Top White Papers
Bruce Perens -- About the "Open Source" Trademark and the Open Source DefinitionJun 15, 1999, 07:30 (17 Talkback[s])
(Other stories by Bruce Perens)
Since there are many new members of the free software community, please allow me to introduce myself: I'm Bruce Perens. I might be best known as the primary author of the Open Source Definition, and you've probably used some of my free software.
There's been some question regarding the legal status of the Open Source certification mark. Although the mark still exists, its application for federal registration has apparently been allowed to lapse, perhaps temporarily. In February, I published It's Time To Talk About Free Software Again, because I felt that the use of the phrase Open Source had caused us to think less about the freedom involved in Free Software. What I said then still stands, and thus I'm ambivalent about the fate of the Open Source certification mark. However, the Open Source Definition is still a good idea. That document has been a very important standard: it's helped us distinguish between licenses that provide a fair return to the free software community for the effort our developers contribute, and those that don't. Many large corporations and individual developers have been influenced to use better licenses because the community insisted that they be OSD-Compliant, and that's helped free software prosper.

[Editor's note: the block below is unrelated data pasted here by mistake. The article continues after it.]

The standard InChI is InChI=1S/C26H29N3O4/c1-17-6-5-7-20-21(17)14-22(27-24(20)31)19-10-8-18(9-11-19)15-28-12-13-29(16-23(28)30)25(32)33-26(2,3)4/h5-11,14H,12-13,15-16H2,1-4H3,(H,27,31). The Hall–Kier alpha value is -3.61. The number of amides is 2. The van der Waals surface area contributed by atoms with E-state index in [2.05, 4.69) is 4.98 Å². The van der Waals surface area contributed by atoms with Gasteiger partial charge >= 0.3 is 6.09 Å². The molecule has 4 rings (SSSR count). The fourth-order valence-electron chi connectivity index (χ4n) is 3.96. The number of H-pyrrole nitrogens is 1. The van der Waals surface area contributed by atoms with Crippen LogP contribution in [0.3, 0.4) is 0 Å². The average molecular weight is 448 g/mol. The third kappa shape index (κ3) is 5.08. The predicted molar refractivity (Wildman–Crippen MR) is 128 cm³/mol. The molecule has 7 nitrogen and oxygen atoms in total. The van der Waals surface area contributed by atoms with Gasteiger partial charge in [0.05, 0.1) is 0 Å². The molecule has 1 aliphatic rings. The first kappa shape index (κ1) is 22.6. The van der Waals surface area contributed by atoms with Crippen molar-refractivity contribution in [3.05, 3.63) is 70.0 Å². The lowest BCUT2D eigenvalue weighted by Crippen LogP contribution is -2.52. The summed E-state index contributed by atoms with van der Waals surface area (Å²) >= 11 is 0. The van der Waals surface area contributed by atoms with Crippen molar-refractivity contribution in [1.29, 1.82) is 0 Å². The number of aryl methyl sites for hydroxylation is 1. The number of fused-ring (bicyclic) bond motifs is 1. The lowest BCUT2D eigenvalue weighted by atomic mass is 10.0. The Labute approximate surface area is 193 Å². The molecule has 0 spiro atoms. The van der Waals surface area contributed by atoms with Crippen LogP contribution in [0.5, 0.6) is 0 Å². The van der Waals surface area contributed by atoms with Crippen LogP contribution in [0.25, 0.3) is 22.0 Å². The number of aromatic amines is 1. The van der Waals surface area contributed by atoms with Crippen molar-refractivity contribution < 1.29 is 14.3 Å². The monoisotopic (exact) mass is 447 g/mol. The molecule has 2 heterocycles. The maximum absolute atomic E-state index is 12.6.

Now more than ever, as Free Software finally becomes commercialized, as $100 Million dollar IPOs draw the greedy as well as those who would treat us fairly, it's important that the free software community continue to insist on licenses that comply with the OSD. Our stand on licensing during the next year will make the difference between life and death for free software. Either we maintain the quid-pro-quo, or the developers who have made free software great will leave in disillusionment. Without the fair return to the free software community that the OSD stipulates, we'll be left with will be shareware-with-source, when we can get source at all.
I wrote the OSD with the help of the Debian developers, and it still exists as the Debian Free Software Guidelines. None of the presently-announced Open Source Initiative board members were involved. This isn't to imply anything negative about them, it's just to point out that they aren't essential to the preservation of the OSD. Regardless of what happens with the Open Source trademark and the Open Source Initiative, the author of the OSD and many other members of the free software community will continue to stand behind the Open Source Definition. We will insist on software with OSD-compliant licensing, and we won't donate our efforts to anything else. I hope you'll do the same.
Since there are a lot of newcomers to our community, I guess some of you might not have encountered the Open Source Definition. You can read an extended analysis of the OSD, with commentary, at this link.
Other Editorials by Bruce Perens
0 Talkback[s] (click to add your comment)